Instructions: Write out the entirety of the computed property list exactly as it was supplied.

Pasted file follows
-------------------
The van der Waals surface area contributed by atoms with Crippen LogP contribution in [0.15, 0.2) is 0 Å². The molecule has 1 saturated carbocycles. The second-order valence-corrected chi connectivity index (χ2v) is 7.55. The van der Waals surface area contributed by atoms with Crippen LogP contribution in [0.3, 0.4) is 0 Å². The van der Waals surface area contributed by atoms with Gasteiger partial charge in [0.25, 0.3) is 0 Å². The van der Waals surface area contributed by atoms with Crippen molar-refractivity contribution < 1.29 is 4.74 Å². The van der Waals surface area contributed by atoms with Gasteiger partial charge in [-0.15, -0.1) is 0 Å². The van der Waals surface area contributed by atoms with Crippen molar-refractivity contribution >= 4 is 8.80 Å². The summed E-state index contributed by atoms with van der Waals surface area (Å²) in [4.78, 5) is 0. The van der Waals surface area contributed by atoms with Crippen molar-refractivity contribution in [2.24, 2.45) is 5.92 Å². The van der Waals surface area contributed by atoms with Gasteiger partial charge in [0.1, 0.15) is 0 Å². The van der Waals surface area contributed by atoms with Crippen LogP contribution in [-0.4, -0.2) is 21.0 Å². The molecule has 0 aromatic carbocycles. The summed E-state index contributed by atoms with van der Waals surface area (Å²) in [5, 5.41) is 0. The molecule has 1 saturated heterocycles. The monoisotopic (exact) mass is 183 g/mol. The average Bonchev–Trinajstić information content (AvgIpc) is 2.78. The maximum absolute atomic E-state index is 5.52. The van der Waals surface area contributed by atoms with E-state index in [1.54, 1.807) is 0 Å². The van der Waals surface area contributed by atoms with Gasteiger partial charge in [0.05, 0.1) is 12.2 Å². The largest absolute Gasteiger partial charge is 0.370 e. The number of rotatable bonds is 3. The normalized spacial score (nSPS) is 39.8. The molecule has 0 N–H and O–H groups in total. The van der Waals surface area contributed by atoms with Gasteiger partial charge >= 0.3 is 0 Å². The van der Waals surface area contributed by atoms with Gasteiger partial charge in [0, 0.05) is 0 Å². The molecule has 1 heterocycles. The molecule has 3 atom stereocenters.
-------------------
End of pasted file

The van der Waals surface area contributed by atoms with Crippen LogP contribution in [0.15, 0.2) is 0 Å². The molecule has 1 saturated carbocycles. The second-order valence-corrected chi connectivity index (χ2v) is 7.55. The van der Waals surface area contributed by atoms with Crippen LogP contribution in [0.3, 0.4) is 0 Å². The van der Waals surface area contributed by atoms with Gasteiger partial charge in [0.25, 0.3) is 0 Å². The van der Waals surface area contributed by atoms with Crippen molar-refractivity contribution < 1.29 is 4.74 Å². The van der Waals surface area contributed by atoms with Gasteiger partial charge in [-0.15, -0.1) is 0 Å². The van der Waals surface area contributed by atoms with Crippen molar-refractivity contribution >= 4 is 8.80 Å². The summed E-state index contributed by atoms with van der Waals surface area (Å²) in [4.78, 5) is 0. The van der Waals surface area contributed by atoms with Crippen molar-refractivity contribution in [2.24, 2.45) is 5.92 Å². The van der Waals surface area contributed by atoms with Gasteiger partial charge in [0.1, 0.15) is 0 Å². The van der Waals surface area contributed by atoms with Crippen LogP contribution in [-0.4, -0.2) is 21.0 Å². The molecule has 0 aromatic carbocycles. The summed E-state index contributed by atoms with van der Waals surface area (Å²) in [5, 5.41) is 0. The molecule has 1 saturated heterocycles. The monoisotopic (exact) mass is 183 g/mol. The average Bonchev–Trinajstić information content (AvgIpc) is 2.78. The maximum absolute atomic E-state index is 5.52. The van der Waals surface area contributed by atoms with E-state index in [1.54, 1.807) is 0 Å². The van der Waals surface area contributed by atoms with Gasteiger partial charge in [0.05, 0.1) is 12.2 Å². The largest absolute Gasteiger partial charge is 0.370 e. The number of rotatable bonds is 3. The normalized spacial score (nSPS) is 39.8. The molecule has 0 N–H and O–H groups in total. The van der Waals surface area contributed by atoms with Gasteiger partial charge >= 0.3 is 0 Å². The van der Waals surface area contributed by atoms with Gasteiger partial charge in [0, 0.05) is 0 Å². The molecule has 1 heterocycles. The molecule has 3 atom stereocenters.